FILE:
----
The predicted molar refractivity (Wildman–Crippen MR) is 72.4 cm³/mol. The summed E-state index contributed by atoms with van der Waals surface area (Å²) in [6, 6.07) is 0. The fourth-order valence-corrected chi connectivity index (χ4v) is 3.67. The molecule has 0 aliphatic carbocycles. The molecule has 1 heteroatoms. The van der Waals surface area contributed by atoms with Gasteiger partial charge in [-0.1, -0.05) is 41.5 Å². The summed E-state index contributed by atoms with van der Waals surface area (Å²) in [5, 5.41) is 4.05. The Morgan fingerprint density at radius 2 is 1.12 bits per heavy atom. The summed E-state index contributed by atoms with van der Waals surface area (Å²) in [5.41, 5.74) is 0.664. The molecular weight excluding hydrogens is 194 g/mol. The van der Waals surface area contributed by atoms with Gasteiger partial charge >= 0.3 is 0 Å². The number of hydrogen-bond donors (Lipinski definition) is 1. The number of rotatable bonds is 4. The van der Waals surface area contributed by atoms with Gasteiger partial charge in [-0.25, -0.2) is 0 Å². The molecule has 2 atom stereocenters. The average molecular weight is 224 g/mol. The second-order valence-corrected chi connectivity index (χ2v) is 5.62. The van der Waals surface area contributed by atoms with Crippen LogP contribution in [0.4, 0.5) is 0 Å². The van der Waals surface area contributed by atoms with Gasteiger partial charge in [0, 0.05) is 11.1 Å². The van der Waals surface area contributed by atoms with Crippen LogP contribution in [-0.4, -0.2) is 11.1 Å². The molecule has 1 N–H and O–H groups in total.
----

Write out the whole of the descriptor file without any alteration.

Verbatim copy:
The predicted molar refractivity (Wildman–Crippen MR) is 72.4 cm³/mol. The summed E-state index contributed by atoms with van der Waals surface area (Å²) in [6, 6.07) is 0. The fourth-order valence-corrected chi connectivity index (χ4v) is 3.67. The molecule has 0 aliphatic carbocycles. The molecule has 1 heteroatoms. The van der Waals surface area contributed by atoms with Gasteiger partial charge in [-0.1, -0.05) is 41.5 Å². The summed E-state index contributed by atoms with van der Waals surface area (Å²) in [5, 5.41) is 4.05. The Morgan fingerprint density at radius 2 is 1.12 bits per heavy atom. The summed E-state index contributed by atoms with van der Waals surface area (Å²) in [5.41, 5.74) is 0.664. The molecular weight excluding hydrogens is 194 g/mol. The van der Waals surface area contributed by atoms with Gasteiger partial charge >= 0.3 is 0 Å². The number of hydrogen-bond donors (Lipinski definition) is 1. The number of rotatable bonds is 4. The van der Waals surface area contributed by atoms with Gasteiger partial charge in [-0.25, -0.2) is 0 Å². The molecule has 2 atom stereocenters. The average molecular weight is 224 g/mol. The second-order valence-corrected chi connectivity index (χ2v) is 5.62. The van der Waals surface area contributed by atoms with Crippen LogP contribution in [0.4, 0.5) is 0 Å². The van der Waals surface area contributed by atoms with Gasteiger partial charge in [0, 0.05) is 11.1 Å². The van der Waals surface area contributed by atoms with Crippen LogP contribution in [-0.4, -0.2) is 11.1 Å². The molecule has 1 N–H and O–H groups in total.